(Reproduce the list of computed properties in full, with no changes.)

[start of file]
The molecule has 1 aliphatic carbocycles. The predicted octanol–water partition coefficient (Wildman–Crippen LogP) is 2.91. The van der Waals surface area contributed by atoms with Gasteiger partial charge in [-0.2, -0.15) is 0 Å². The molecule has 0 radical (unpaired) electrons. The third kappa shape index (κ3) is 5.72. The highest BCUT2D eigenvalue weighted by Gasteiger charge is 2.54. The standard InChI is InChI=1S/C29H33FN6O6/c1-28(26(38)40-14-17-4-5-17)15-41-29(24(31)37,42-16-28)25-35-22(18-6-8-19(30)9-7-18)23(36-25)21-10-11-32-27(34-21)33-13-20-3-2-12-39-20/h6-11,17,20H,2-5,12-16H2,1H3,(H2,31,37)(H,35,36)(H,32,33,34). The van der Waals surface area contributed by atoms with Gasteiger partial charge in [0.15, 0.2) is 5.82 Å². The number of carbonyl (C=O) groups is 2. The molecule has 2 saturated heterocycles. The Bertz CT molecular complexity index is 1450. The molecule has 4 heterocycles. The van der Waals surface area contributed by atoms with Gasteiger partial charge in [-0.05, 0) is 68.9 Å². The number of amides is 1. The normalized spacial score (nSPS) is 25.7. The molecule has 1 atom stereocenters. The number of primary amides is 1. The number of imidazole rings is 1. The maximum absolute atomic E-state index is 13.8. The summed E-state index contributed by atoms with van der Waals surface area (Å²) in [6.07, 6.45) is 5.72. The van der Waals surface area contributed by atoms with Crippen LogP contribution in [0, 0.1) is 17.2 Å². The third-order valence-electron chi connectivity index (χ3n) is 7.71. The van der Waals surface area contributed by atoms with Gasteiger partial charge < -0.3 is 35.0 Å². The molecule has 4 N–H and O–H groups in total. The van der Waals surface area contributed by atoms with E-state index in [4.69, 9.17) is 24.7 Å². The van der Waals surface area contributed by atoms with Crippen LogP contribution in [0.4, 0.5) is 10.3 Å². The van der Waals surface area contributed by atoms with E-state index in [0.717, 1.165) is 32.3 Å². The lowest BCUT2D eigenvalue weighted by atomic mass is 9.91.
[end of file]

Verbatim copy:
The molecule has 1 aliphatic carbocycles. The predicted octanol–water partition coefficient (Wildman–Crippen LogP) is 2.91. The van der Waals surface area contributed by atoms with Gasteiger partial charge in [-0.2, -0.15) is 0 Å². The molecule has 0 radical (unpaired) electrons. The third kappa shape index (κ3) is 5.72. The highest BCUT2D eigenvalue weighted by Gasteiger charge is 2.54. The standard InChI is InChI=1S/C29H33FN6O6/c1-28(26(38)40-14-17-4-5-17)15-41-29(24(31)37,42-16-28)25-35-22(18-6-8-19(30)9-7-18)23(36-25)21-10-11-32-27(34-21)33-13-20-3-2-12-39-20/h6-11,17,20H,2-5,12-16H2,1H3,(H2,31,37)(H,35,36)(H,32,33,34). The van der Waals surface area contributed by atoms with Gasteiger partial charge in [0.15, 0.2) is 5.82 Å². The number of carbonyl (C=O) groups is 2. The molecule has 2 saturated heterocycles. The Bertz CT molecular complexity index is 1450. The molecule has 4 heterocycles. The van der Waals surface area contributed by atoms with Gasteiger partial charge in [-0.05, 0) is 68.9 Å². The number of amides is 1. The normalized spacial score (nSPS) is 25.7. The molecule has 1 atom stereocenters. The number of primary amides is 1. The number of imidazole rings is 1. The maximum absolute atomic E-state index is 13.8. The summed E-state index contributed by atoms with van der Waals surface area (Å²) in [6.07, 6.45) is 5.72. The van der Waals surface area contributed by atoms with Crippen LogP contribution in [0, 0.1) is 17.2 Å². The third-order valence-electron chi connectivity index (χ3n) is 7.71. The van der Waals surface area contributed by atoms with Gasteiger partial charge < -0.3 is 35.0 Å². The molecule has 4 N–H and O–H groups in total. The van der Waals surface area contributed by atoms with E-state index in [4.69, 9.17) is 24.7 Å². The van der Waals surface area contributed by atoms with Crippen LogP contribution in [0.4, 0.5) is 10.3 Å². The van der Waals surface area contributed by atoms with E-state index in [0.717, 1.165) is 32.3 Å². The lowest BCUT2D eigenvalue weighted by atomic mass is 9.91.